Shin Splints – What is that pain in my shin?

Pain in the shins is not a form of a muscle pull. This is a sign of shin splints.

Shin splints occur when you overuse your lower legs. This condition is a result of inflammation of the large bone in the lower leg, known as the tibia, along with the muscles, tendons and the thin tissue layer covering the bone. Shin splints cause pain in the lower legs, and the discomfort may last even after you stop exercising.

Shin Splints

Shin Splints Pain

The condition is most commonly seen in athletes whose legs pound a hard surface repeatedly; runners, ballet dancers, hikers, ballet dancers, and basketball players are all prone to shin splints, especially if an athlete increases mileage or activity too quickly. Having low foot arches, or flat feet, can also increase the risk of shin splints, since it can put increased stress on the lower legs.

Oftentimes, a few weeks away from weight-bearing exercise is enough to allow shin splints to clear up. ┬áIn fact, it’s rare that surgery is necessary to treat shin splints. Still, it’s important to rule out other, potentially more serious conditions, so you should consult a clinician about your pain. He or she may examine your legs, and an X-ray or bone scan may be necessary to make sure that your lower leg pain is not being caused by a stress fracture. The sports medicine specialist may also suggest you undergo physical therapy. Learn more about additional shin splints treatment options.

It’s important that once you begin training again, you start slowly, increasing your mileage bit by bit, to avoid a recurrence of shin splints. Furthermore, stretch and warm up properly before each session.

Foot Sprain

When the joints of the foot are torn or otherwise damaged due to excessive or repetitive stress placed on the foot, it can damage the foot’s cartilage and connective tissue. This injury, known as a foot sprain, also can result from a forceful twisting of the foot during sports, especially contact sports (such as football), running and gymnastics. It can also be due to long-term strain among people with low arches or flat feet.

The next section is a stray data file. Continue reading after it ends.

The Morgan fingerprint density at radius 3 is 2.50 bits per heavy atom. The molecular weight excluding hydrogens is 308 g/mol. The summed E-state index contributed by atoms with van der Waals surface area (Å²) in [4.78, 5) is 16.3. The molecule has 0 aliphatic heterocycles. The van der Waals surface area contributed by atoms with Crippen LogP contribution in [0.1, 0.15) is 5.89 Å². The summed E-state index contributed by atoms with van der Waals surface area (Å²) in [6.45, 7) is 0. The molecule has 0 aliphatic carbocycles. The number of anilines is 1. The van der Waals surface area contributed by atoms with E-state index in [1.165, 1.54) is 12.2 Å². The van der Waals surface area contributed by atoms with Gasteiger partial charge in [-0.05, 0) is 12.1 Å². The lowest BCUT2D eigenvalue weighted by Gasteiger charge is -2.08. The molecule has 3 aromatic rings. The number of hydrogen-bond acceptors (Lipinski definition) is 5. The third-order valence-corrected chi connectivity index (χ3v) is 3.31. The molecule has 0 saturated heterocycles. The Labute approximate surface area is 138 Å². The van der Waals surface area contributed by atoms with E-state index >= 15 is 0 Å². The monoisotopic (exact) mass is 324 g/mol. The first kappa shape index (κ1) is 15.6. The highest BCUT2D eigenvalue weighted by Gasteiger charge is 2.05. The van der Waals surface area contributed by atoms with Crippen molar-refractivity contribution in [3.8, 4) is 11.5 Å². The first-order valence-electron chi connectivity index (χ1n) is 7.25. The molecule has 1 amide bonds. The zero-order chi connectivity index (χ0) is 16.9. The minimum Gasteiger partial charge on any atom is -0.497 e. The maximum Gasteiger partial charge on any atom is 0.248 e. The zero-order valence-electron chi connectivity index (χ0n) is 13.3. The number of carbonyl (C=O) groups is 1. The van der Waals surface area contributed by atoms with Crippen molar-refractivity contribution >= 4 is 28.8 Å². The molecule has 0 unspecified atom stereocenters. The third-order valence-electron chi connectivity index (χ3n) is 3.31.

Symptoms of a foot sprain include pain when the sprain occurs, as well as lingering pain that may not begin immediately (it may begin the next morning) and which is exacerbated by activities such as standing on one’s toes, jumping and running. The foot, toes or ankle may all be painful, and pressing on the foot may cause pain or tenderness.

If you suspect you have sprained your foot, consult a sports medicine specialist. He or she can evaluate your injury, possibly using diagnostic tools such as X-ray, computed tomography (CT), or a magnetic resonance image (MRI) to rule out other possible sources of your pain, such as a bone fracture.

If you do have a foot sprain, it’s important to take a break from all activities that cause you pain and exacerbate the injury; to make sure you do not put any pressure on the affected foot, you may need to use crutches. Additionally, taping the foot or using a brace also can be useful, as these protect the joints of the foot from further becoming damaged. Icing and using compression bandages on the foot can also reduce swelling and spur a quicker recovery.

It’s important to remember that after resting the foot until it heals, strengthening or rehabilitation exercises likely will be necessary to strengthen and stretch the foot after the period of immobilization. With the aid of these exercises, you should little by little return to your athletic regimen, adding mileage and increasing training time gradually.

To prevent the return of a sprain, people with poor arches might benefit from shoe orthotics to support the foot. Additionally, adding mileage slowly can avoid putting too much strain on the foot and can help you keep the foot healthy.

Hip Flexor Stretch

Learn a simple stretch for your hip flexor muscle to prevent injury to this area. The hip flexor muscle is used to raise your leg and is used in jumping, running, and other explosive athletic movements. Visit hip flexor injury on the pulled muscle site to learn more about treatment and prevention.